For girls destined to lead the world, the path towards “leaning in” is not always so clear. Without great role models to instruct them, girls can have a hard time speaking up and advocating for themselves. Girls Leadership, an organization started by educator/social entrepreneur, Simone Marean and bestselling author, Rachel Simmons, is empowering girls and their family members to speak up and prioritize their feelings. Through a series of classes taking place nationwide, girls (and their caretakers) learn how to be more confident, take risks and recognize their own power.
Over 60,000 people have gone through the program, according to the organization, including girls, caretakers, teachers and coaches. The workshops dive deep into friendships (“Tools for Sunny Days and Cloudy Days With Friends”), authenticity (“Be Who You Are, Say What You Mean”) and speaking up (“4 Steps For Getting What You Need”). Various classes are geared toward kindergarteners through 8th graders, but because the workshops are for girls and their caretakers, parents can reap the benefits of these classes too. Upcoming workshops in New York can be found here. For those interested, but not able to make it to the classes, check out their free girl & grown up online book club (appropriate for girls in 2nd through 8th grade) which includes books choices and toolkits to do at home.
We spoke with Co-Founder and Executive Director, Simone Marean, about the program and raising girls today.
BB: How did this organization form?
SM: The catalyst for the organization came from working with high school girls in the early 2000s on traditional leadership skills, and learning that the barrier to leadership wasn’t the performance of skills, it was the internal fear of what others might think. This is when we started working on the “internal resume”, an invisible skill set of social and emotional tools that we need to take risks, recover from mistakes, and influence others.
BB: What are the goals of Girl’s Leadership?
SM: Girls Leadership wants every girl to have the confidence and the skills to lead. Every day we all make countless decisions that could influence others. Do we make eye contact, recognize others, raise our hand when we know the answer, raise our hand when we don’t know the answer, choose a seat at lunch, invite others to join us at lunch, take a risk to try a new activity, or support others doing the same? We want every girl to recognize her power in those countless choices, and use it. So often people think that others get to decide if we are leaders, but the skills to influence others can all be taught, practiced, and acquired.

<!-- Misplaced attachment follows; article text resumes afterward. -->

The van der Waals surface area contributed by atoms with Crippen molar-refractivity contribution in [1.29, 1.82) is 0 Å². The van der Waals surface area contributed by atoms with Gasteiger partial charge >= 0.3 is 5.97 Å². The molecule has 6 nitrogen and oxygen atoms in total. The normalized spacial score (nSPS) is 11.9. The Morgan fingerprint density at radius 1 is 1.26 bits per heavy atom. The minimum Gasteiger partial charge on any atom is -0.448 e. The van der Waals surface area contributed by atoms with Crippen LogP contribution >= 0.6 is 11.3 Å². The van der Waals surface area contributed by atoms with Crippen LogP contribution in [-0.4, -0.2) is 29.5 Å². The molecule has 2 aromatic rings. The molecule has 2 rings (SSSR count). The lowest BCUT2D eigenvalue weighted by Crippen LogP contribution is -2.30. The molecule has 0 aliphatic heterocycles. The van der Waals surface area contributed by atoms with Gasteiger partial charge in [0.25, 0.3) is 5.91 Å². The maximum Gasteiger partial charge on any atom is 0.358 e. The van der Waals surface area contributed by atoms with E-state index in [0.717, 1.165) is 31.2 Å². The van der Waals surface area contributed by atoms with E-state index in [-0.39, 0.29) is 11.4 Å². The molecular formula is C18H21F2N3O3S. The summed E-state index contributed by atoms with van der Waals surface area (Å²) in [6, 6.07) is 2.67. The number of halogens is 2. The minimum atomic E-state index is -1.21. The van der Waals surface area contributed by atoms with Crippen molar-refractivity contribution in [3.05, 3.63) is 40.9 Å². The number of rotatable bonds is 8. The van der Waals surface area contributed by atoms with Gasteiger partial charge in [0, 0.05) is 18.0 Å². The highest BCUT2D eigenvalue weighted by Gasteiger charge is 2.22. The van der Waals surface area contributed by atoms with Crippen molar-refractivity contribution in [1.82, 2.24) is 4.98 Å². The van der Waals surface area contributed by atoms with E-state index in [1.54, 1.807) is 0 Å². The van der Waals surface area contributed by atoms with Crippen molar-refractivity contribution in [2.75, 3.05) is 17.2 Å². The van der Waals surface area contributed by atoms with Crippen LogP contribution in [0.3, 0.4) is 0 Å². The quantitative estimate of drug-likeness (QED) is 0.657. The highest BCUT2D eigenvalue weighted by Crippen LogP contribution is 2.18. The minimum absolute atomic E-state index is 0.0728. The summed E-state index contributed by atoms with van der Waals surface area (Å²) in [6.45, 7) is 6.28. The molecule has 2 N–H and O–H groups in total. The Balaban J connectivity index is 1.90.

BB: Why are these sorts of workshops necessary?
SM: Because the social expectations of girls too often focus on being liked, belonging, pleasing others, and external validation. This process leads many girls to pleasing parents, teachers, coaches, friends, and romantic interests, often at the expense of her own needs or desires. The result is girls who excel academically, but struggle to develop an influential voice for either personal or professional agency.
BB: What is a typical workshop like and what does it entail?
SM: A typical workshop begins with games where girls and their caregivers practice letting go of fear of what others may think, and following their instincts. Then the group talks about the at-home practice from the previous week, before learning a new skill, and practicing it up on their feet.
BB: What is the theory behind why the workshops are broken up the way they are by age group?
SM: The workshops are broken up into developmental age groups (K/1, 2/3, 4/5, 6/7/8), using stories, teaching methods, and abstract concepts appropriate to each age. Yes, girls’ confidence tends to sharply decline around age nine or ten. By working with many families before that age, we hope to connect on the preventative side, so that many girls never absorb the gender expectations that diminish their self-perception.
BB: Why include parents in the classes?